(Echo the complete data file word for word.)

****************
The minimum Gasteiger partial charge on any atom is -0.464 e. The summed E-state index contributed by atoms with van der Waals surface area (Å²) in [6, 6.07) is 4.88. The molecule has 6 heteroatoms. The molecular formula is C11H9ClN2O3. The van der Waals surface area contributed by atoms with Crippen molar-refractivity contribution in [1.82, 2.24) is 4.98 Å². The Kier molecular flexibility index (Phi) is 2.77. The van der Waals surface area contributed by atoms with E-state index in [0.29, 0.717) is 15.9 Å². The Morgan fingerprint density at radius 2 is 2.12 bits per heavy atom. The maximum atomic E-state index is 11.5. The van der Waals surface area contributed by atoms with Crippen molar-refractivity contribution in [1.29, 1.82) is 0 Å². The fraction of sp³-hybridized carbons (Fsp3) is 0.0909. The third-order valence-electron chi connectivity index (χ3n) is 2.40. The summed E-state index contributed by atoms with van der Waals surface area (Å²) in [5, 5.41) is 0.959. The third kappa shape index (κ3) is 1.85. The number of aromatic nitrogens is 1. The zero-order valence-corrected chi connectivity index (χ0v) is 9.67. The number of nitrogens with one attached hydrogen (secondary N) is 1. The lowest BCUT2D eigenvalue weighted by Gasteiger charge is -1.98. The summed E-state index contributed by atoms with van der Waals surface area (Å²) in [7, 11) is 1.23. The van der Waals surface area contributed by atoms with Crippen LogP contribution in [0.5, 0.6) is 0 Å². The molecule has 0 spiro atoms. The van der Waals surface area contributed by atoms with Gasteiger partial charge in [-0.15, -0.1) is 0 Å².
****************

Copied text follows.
The minimum Gasteiger partial charge on any atom is -0.464 e. The summed E-state index contributed by atoms with van der Waals surface area (Å²) in [6, 6.07) is 4.88. The molecule has 6 heteroatoms. The molecular formula is C11H9ClN2O3. The van der Waals surface area contributed by atoms with Crippen molar-refractivity contribution in [1.82, 2.24) is 4.98 Å². The Kier molecular flexibility index (Phi) is 2.77. The van der Waals surface area contributed by atoms with E-state index in [0.29, 0.717) is 15.9 Å². The Morgan fingerprint density at radius 2 is 2.12 bits per heavy atom. The maximum atomic E-state index is 11.5. The van der Waals surface area contributed by atoms with Crippen molar-refractivity contribution in [1.29, 1.82) is 0 Å². The fraction of sp³-hybridized carbons (Fsp3) is 0.0909. The third-order valence-electron chi connectivity index (χ3n) is 2.40. The summed E-state index contributed by atoms with van der Waals surface area (Å²) in [5, 5.41) is 0.959. The third kappa shape index (κ3) is 1.85. The number of aromatic nitrogens is 1. The zero-order valence-corrected chi connectivity index (χ0v) is 9.67. The number of nitrogens with one attached hydrogen (secondary N) is 1. The lowest BCUT2D eigenvalue weighted by Gasteiger charge is -1.98. The summed E-state index contributed by atoms with van der Waals surface area (Å²) in [7, 11) is 1.23. The van der Waals surface area contributed by atoms with Crippen LogP contribution in [0.5, 0.6) is 0 Å². The molecule has 0 spiro atoms. The van der Waals surface area contributed by atoms with Gasteiger partial charge in [-0.15, -0.1) is 0 Å².